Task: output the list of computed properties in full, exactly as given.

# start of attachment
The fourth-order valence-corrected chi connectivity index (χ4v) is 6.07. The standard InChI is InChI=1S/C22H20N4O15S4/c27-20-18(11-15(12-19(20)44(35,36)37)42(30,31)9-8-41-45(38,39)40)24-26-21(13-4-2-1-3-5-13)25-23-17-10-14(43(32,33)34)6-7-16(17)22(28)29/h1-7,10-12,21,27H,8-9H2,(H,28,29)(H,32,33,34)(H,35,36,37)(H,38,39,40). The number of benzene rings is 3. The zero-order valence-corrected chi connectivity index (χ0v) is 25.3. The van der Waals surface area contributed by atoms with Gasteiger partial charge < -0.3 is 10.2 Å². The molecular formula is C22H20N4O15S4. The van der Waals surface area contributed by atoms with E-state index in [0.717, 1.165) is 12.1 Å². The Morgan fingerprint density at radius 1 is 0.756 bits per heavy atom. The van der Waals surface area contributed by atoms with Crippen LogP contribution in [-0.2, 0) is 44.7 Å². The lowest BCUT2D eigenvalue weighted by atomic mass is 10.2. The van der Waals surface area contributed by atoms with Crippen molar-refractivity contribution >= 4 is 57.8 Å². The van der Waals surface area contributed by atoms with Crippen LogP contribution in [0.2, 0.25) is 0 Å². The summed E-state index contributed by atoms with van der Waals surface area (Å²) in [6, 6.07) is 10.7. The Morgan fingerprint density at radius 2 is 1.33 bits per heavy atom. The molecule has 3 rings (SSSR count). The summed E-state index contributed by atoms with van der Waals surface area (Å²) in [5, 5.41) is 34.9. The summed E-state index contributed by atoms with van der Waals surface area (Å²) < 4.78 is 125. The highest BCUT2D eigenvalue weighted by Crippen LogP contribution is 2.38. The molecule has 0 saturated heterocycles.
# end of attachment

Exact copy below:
The fourth-order valence-corrected chi connectivity index (χ4v) is 6.07. The standard InChI is InChI=1S/C22H20N4O15S4/c27-20-18(11-15(12-19(20)44(35,36)37)42(30,31)9-8-41-45(38,39)40)24-26-21(13-4-2-1-3-5-13)25-23-17-10-14(43(32,33)34)6-7-16(17)22(28)29/h1-7,10-12,21,27H,8-9H2,(H,28,29)(H,32,33,34)(H,35,36,37)(H,38,39,40). The number of benzene rings is 3. The zero-order valence-corrected chi connectivity index (χ0v) is 25.3. The van der Waals surface area contributed by atoms with Gasteiger partial charge < -0.3 is 10.2 Å². The molecular formula is C22H20N4O15S4. The van der Waals surface area contributed by atoms with E-state index in [0.717, 1.165) is 12.1 Å². The Morgan fingerprint density at radius 1 is 0.756 bits per heavy atom. The van der Waals surface area contributed by atoms with Crippen LogP contribution in [-0.2, 0) is 44.7 Å². The lowest BCUT2D eigenvalue weighted by atomic mass is 10.2. The van der Waals surface area contributed by atoms with Crippen molar-refractivity contribution >= 4 is 57.8 Å². The van der Waals surface area contributed by atoms with Crippen LogP contribution in [0.2, 0.25) is 0 Å². The summed E-state index contributed by atoms with van der Waals surface area (Å²) in [6, 6.07) is 10.7. The Morgan fingerprint density at radius 2 is 1.33 bits per heavy atom. The molecule has 3 rings (SSSR count). The summed E-state index contributed by atoms with van der Waals surface area (Å²) in [5, 5.41) is 34.9. The summed E-state index contributed by atoms with van der Waals surface area (Å²) < 4.78 is 125. The highest BCUT2D eigenvalue weighted by Crippen LogP contribution is 2.38. The molecule has 0 saturated heterocycles.